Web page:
Judging the pure-bred dog in conformation competition, it has often been said, is certainly not an exact science although there is undoubtedly something of the scientific method involved when this activity is conducted effectively. This is the part whereby accurate knowledge is gathered about the morphology, structure, and movement of individual exhibits. Then comes the matter of how this information is applied, how the relative and respective merits of the dogs being shown are comparatively evaluated. Added to this is the understanding which each judge has of what we refer to as type, those features which uniquely typify each breed. In all of this there is a form of art involved, even some creativity, and, it almost goes without saying, an ability to put these various key ingredients together is vital if valid decisions are to be reached in the ring. This complementariness is essential. In order to reach a satisfactory assessment of the quality of any pedigreed dog, in order to accurately evaluate its merit or otherwise, a judge must first of all possess the capacity to fully appreciate. This becomes possible only with in-depth breed knowledge. Scrutiny does not amount to much if not accompanied by appropriate sensitivity. Otherwise what might result is generic judging of the worse sort.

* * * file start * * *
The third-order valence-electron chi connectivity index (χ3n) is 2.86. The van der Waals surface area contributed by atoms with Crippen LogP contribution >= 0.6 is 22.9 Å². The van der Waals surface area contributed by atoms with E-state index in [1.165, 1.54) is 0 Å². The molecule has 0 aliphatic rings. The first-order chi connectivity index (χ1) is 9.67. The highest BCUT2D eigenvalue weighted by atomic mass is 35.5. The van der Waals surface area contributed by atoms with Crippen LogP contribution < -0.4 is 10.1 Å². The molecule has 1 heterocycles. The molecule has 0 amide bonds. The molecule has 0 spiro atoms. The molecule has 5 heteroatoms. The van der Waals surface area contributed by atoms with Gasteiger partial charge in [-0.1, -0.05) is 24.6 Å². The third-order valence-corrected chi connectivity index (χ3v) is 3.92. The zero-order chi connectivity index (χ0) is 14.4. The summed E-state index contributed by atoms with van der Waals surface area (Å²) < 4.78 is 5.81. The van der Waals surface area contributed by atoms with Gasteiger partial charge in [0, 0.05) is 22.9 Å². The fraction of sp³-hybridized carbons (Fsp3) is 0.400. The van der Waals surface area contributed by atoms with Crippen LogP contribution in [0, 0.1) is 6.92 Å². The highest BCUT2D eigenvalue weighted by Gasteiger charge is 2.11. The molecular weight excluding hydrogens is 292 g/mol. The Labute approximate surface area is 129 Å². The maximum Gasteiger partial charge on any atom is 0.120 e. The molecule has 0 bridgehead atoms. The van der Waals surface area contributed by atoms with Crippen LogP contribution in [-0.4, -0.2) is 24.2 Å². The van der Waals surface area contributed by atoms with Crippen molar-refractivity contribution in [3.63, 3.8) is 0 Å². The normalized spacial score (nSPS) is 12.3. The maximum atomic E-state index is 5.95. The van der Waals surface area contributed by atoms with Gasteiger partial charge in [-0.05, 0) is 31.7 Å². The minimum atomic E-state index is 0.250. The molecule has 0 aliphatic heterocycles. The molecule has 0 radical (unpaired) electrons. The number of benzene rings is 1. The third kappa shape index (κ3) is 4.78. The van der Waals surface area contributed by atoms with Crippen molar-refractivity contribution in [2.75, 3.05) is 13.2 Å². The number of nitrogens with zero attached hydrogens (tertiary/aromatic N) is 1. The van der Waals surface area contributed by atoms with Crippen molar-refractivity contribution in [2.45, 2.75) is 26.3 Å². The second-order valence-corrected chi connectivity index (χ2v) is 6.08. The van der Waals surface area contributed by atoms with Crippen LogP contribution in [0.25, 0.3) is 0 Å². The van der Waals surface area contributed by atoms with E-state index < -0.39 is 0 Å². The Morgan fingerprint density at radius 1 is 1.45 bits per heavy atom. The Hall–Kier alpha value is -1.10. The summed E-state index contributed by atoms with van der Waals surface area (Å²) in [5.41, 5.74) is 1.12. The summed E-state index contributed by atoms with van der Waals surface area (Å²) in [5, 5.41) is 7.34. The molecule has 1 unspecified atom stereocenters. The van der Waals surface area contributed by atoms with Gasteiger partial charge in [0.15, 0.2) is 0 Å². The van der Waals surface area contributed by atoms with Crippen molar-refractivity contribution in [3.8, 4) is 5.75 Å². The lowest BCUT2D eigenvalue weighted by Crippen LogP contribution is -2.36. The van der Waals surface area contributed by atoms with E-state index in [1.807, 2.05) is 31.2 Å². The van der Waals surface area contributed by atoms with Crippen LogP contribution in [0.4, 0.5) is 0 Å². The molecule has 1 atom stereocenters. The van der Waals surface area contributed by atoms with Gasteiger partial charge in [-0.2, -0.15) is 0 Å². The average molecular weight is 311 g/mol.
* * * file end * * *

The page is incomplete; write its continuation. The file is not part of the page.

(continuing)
This aptitude and facility to evaluate is the product of intelligence derived directly from both knowledge and experience. Not everyone has the necessary requisites. The latter factor is highly critical and each judge has to undergo a continuing process of conscious learning. By that I mean each judge has to purposefully and deliberately determine how to balance the various elements, which come into consideration. There is no substitute for this. Awareness of the trade-offs, which invariably have to be made, is just one aspect of what is involved and each breed is, in its own way, different and requires individual attention. Some are much more challenging than others for reasons which are usually abundantly obvious. The skill and resultant stature of a judge, and the respect which he or she commands, is in direct proportion to these controlling and influencing factors. The act of appreciation requires sensitive awareness of virtues and, of course, of shortcomings. And it involves, above all else, a discernment of the subtle nuances of breed type and how to fit this into the overall equation. The process of appraisal is, first and foremost, comparative. An estimation is made of how well, or otherwise, an exhibit matches a prescribed ideal; that which is documented in its breed standard. That is the fundamental yardstick.